The job market along with the workplace could see bigger changes from the pandemic

Posted at 9:38 PM, Jun 10, 2021
and last updated 2021-06-10 23:17:21-04

CENTRAL TEXAS & THE BRAZOS VALLEY — Countries like India and China used to seem half a world away. Now we can get there in a matter of hours.

But have you ever considered working for an overseas company?

In the post-pandemic economy, experts say foreign companies may come calling on you, on the rebound.

As the coronavirus pandemic infected the economy, killing jobs, those left at the office worked ever-harder to keep theirs.

"A lot of companies reduced their workforce. So I felt the need to work more in that 40 hour week too because we didn't have all the same staff that we had pre-COVID. But also I was afraid of losing my job," said Katie Selman of Waco.

So-called "near-death" experiences often bring self-examination, say experts.

Even hiring managers have noticed a "re-ordering" of priorities in workers.

"What does it seem to you that this has done to our mindset about work. I think people are being really selective of where they're working, they, they have to have incentive to work now," explained Josh Finstad, of the staffing firm Placements Unlimited

Those incentives, he says, include more flexibility than ever, a good work culture. Everybody wants good pay, and to find a place, they fit in.

In fact, Dr. Athony Klotz of Texas A&M says, an ascertainment process has begun to help businesses figure that out.

"If there's a number of services out there, polling services not researchers like myself, that are conducting a lot of surveys right now about how employees are feeling are you thinking about leaving your job. And so I think organizational leaders will soon have a lot of information about the percentages of employees who are thinking about leaving their job and I think it's going to be higher than a lot of people expect, "said the researcher into why and how people quit their jobs.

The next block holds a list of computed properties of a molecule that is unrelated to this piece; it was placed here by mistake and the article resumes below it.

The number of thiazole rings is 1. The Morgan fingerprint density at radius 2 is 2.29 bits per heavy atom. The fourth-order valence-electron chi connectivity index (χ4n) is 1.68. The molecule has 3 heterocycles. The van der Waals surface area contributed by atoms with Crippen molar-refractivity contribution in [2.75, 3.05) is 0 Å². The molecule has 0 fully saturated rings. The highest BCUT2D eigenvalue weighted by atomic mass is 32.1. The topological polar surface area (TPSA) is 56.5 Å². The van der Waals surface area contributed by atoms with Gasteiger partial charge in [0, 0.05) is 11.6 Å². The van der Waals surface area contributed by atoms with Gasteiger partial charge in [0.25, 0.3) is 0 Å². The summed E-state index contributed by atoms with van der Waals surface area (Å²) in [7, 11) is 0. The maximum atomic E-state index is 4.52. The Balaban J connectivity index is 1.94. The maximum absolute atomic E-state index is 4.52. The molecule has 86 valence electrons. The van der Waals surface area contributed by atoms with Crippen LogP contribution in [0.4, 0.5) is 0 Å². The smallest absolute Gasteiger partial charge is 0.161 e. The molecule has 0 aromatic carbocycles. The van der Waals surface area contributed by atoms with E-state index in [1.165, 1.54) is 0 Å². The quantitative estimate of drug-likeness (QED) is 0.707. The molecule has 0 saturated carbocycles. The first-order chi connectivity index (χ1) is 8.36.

Economists agree.

I do think we'll see that kind of phenomenon again as we come out of the pandemic," said Dr. Ray Perryman, CEO of The Perryman Group, an economics firm.

"The economy doing well could speed up the extent to which organizations have to innovate, to attract talent to their organization," said Klotz.

Perryman's answer, "As the economy was quite strong before the pandemic started. There's no reason we can't come out of it with a great deal of momentum."

And just as the economy affects workers' attitudes, so too do those attitudes impact the economy. Business leaders have long called it "a global economy"

Klotz says changes to remote work brought on by COVID will make top workers even more valuable as the local and regional job market goes global.

"So, the marketplace will decide which of the many variations of work will continue and which will fade away. Yeah, I think that's exactly right and think with remote work, companies can now recruit globally. And if an employee wants to be a remote worker they can apply for a job, wherever in the world," said the A&M professor.

But companies won't just have to pay more for the best people, they may have to up the ante in other benefits.

"There's also this assumption that 40 hour work weeks are the norm and I think there's a lot of employees right now saying, 30 hours sounds pretty good to me, 20 hours sounds pretty good to me. There's other employees that are thinking, I'm fine working, you know a lot of hours but I would like one month a year off," said Klotz.

"and go to their kid's games to be at school functions to take time off. I think that these are important things that employers are having to realize because employees have had that the last year," Finstad added.

And workers say they have no intention of giving any of that back.

"In the Tech business, they say the pandemic advanced us, in tech terms, 20 years, how many years of advance will we end up with, in the workplace? Probably not. 20 years, because you know I don't have the crystal ball to see how organizations are going to respond to this," said Klotz.

But he says they will have to respond or miss out on the people they think could bring them the most profit, people with higher expectations than before.

"I'm looking forward to having a better work-life balance. And also just enjoy being outside and the beautiful weather and getting back to normal," said Katie Selman.

For many, that so-called "normal" could still look, very different.